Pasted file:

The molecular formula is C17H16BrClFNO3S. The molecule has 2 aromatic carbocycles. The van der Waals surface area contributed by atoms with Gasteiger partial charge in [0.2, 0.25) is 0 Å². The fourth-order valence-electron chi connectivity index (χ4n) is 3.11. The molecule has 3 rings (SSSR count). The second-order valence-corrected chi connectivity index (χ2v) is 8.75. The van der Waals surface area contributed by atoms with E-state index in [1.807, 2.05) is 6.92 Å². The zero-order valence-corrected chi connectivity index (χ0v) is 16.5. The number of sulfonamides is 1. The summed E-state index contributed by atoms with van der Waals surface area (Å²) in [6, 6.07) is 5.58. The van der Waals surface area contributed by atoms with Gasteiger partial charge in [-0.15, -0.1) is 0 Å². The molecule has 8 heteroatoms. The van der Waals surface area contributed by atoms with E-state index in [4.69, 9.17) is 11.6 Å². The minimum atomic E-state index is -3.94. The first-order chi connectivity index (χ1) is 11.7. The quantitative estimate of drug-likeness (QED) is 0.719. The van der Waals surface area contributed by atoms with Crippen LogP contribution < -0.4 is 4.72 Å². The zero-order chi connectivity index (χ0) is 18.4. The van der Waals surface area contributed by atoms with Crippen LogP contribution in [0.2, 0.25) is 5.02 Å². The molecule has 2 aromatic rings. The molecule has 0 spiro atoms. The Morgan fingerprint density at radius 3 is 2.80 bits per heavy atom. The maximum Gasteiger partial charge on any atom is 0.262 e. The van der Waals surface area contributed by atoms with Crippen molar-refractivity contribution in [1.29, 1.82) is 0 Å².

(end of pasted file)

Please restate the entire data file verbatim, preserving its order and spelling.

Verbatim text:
The molecular formula is C17H16BrClFNO3S. The molecule has 2 aromatic carbocycles. The van der Waals surface area contributed by atoms with Gasteiger partial charge in [0.2, 0.25) is 0 Å². The fourth-order valence-electron chi connectivity index (χ4n) is 3.11. The molecule has 3 rings (SSSR count). The second-order valence-corrected chi connectivity index (χ2v) is 8.75. The van der Waals surface area contributed by atoms with E-state index in [1.807, 2.05) is 6.92 Å². The zero-order valence-corrected chi connectivity index (χ0v) is 16.5. The number of sulfonamides is 1. The summed E-state index contributed by atoms with van der Waals surface area (Å²) in [6, 6.07) is 5.58. The van der Waals surface area contributed by atoms with Gasteiger partial charge in [-0.15, -0.1) is 0 Å². The molecule has 8 heteroatoms. The van der Waals surface area contributed by atoms with E-state index in [4.69, 9.17) is 11.6 Å². The minimum atomic E-state index is -3.94. The first-order chi connectivity index (χ1) is 11.7. The quantitative estimate of drug-likeness (QED) is 0.719. The van der Waals surface area contributed by atoms with Crippen LogP contribution < -0.4 is 4.72 Å². The zero-order chi connectivity index (χ0) is 18.4. The van der Waals surface area contributed by atoms with Crippen LogP contribution in [0.2, 0.25) is 5.02 Å². The molecule has 2 aromatic rings. The molecule has 0 spiro atoms. The Morgan fingerprint density at radius 3 is 2.80 bits per heavy atom. The maximum Gasteiger partial charge on any atom is 0.262 e. The van der Waals surface area contributed by atoms with Crippen molar-refractivity contribution in [1.29, 1.82) is 0 Å².